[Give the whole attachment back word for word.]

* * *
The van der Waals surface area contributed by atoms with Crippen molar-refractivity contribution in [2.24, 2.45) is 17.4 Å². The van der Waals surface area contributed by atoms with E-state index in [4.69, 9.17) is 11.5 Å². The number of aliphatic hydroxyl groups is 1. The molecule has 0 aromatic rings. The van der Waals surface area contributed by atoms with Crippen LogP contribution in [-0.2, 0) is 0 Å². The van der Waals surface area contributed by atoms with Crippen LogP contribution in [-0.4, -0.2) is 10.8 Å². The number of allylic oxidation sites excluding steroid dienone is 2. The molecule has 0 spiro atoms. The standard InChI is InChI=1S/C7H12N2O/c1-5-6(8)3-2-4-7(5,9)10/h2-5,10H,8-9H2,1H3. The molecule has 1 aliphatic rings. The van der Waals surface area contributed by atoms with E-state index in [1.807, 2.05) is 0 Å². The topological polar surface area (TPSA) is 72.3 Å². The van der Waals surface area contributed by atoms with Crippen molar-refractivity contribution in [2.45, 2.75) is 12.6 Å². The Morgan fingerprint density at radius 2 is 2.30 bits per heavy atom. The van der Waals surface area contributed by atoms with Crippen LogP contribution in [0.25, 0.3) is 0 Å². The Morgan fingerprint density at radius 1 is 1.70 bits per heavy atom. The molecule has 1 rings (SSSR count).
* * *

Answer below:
The van der Waals surface area contributed by atoms with Crippen molar-refractivity contribution in [2.24, 2.45) is 17.4 Å². The van der Waals surface area contributed by atoms with E-state index in [4.69, 9.17) is 11.5 Å². The number of aliphatic hydroxyl groups is 1. The molecule has 0 aromatic rings. The van der Waals surface area contributed by atoms with Crippen LogP contribution in [-0.2, 0) is 0 Å². The van der Waals surface area contributed by atoms with Crippen LogP contribution in [-0.4, -0.2) is 10.8 Å². The number of allylic oxidation sites excluding steroid dienone is 2. The molecule has 0 spiro atoms. The standard InChI is InChI=1S/C7H12N2O/c1-5-6(8)3-2-4-7(5,9)10/h2-5,10H,8-9H2,1H3. The molecule has 1 aliphatic rings. The van der Waals surface area contributed by atoms with E-state index in [1.807, 2.05) is 0 Å². The topological polar surface area (TPSA) is 72.3 Å². The van der Waals surface area contributed by atoms with Crippen molar-refractivity contribution in [2.45, 2.75) is 12.6 Å². The Morgan fingerprint density at radius 2 is 2.30 bits per heavy atom. The van der Waals surface area contributed by atoms with Crippen LogP contribution in [0.25, 0.3) is 0 Å². The Morgan fingerprint density at radius 1 is 1.70 bits per heavy atom. The molecule has 1 rings (SSSR count).